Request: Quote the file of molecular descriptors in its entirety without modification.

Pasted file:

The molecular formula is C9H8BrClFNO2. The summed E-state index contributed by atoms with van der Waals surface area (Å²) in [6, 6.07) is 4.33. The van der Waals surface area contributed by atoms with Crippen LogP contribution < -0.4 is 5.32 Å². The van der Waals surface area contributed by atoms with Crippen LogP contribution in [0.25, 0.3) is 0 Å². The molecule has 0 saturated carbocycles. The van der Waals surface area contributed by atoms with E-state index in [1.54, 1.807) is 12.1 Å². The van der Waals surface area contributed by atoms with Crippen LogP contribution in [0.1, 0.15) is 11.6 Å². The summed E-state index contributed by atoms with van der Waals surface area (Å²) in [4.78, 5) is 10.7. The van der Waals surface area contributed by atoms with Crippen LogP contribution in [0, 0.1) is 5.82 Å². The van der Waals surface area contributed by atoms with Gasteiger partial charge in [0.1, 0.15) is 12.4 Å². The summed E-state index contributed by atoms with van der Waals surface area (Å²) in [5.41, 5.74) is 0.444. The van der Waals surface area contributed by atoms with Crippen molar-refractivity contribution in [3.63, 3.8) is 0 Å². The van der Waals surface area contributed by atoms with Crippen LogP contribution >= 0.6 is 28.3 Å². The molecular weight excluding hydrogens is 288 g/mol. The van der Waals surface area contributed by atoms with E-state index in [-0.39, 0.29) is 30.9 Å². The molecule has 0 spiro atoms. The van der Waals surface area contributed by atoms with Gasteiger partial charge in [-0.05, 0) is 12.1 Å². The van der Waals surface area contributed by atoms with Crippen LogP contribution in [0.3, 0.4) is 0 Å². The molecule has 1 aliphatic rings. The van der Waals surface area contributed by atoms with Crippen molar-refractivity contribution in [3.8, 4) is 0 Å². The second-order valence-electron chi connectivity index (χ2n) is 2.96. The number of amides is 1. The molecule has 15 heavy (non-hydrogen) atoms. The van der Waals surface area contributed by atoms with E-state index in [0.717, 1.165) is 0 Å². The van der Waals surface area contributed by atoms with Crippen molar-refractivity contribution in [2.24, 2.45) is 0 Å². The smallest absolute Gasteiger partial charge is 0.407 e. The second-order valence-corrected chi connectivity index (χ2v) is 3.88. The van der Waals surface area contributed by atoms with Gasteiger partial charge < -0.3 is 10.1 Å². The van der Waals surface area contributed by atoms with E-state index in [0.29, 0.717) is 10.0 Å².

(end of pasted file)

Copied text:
The molecular formula is C9H8BrClFNO2. The summed E-state index contributed by atoms with van der Waals surface area (Å²) in [6, 6.07) is 4.33. The van der Waals surface area contributed by atoms with Crippen LogP contribution < -0.4 is 5.32 Å². The van der Waals surface area contributed by atoms with Crippen LogP contribution in [0.25, 0.3) is 0 Å². The molecule has 0 saturated carbocycles. The van der Waals surface area contributed by atoms with E-state index in [1.54, 1.807) is 12.1 Å². The van der Waals surface area contributed by atoms with Crippen LogP contribution in [0.1, 0.15) is 11.6 Å². The summed E-state index contributed by atoms with van der Waals surface area (Å²) in [4.78, 5) is 10.7. The van der Waals surface area contributed by atoms with Crippen LogP contribution in [0, 0.1) is 5.82 Å². The van der Waals surface area contributed by atoms with Gasteiger partial charge in [0.1, 0.15) is 12.4 Å². The summed E-state index contributed by atoms with van der Waals surface area (Å²) in [5.41, 5.74) is 0.444. The van der Waals surface area contributed by atoms with Crippen molar-refractivity contribution in [3.63, 3.8) is 0 Å². The van der Waals surface area contributed by atoms with Crippen LogP contribution >= 0.6 is 28.3 Å². The molecular weight excluding hydrogens is 288 g/mol. The van der Waals surface area contributed by atoms with E-state index in [-0.39, 0.29) is 30.9 Å². The molecule has 0 spiro atoms. The van der Waals surface area contributed by atoms with Gasteiger partial charge in [-0.05, 0) is 12.1 Å². The van der Waals surface area contributed by atoms with Crippen LogP contribution in [0.3, 0.4) is 0 Å². The molecule has 1 aliphatic rings. The van der Waals surface area contributed by atoms with Crippen molar-refractivity contribution in [3.8, 4) is 0 Å². The second-order valence-electron chi connectivity index (χ2n) is 2.96. The number of amides is 1. The molecule has 15 heavy (non-hydrogen) atoms. The van der Waals surface area contributed by atoms with E-state index in [0.717, 1.165) is 0 Å². The van der Waals surface area contributed by atoms with Crippen molar-refractivity contribution in [2.24, 2.45) is 0 Å². The smallest absolute Gasteiger partial charge is 0.407 e. The second-order valence-corrected chi connectivity index (χ2v) is 3.88. The van der Waals surface area contributed by atoms with Gasteiger partial charge < -0.3 is 10.1 Å². The van der Waals surface area contributed by atoms with E-state index in [0.29, 0.717) is 10.0 Å².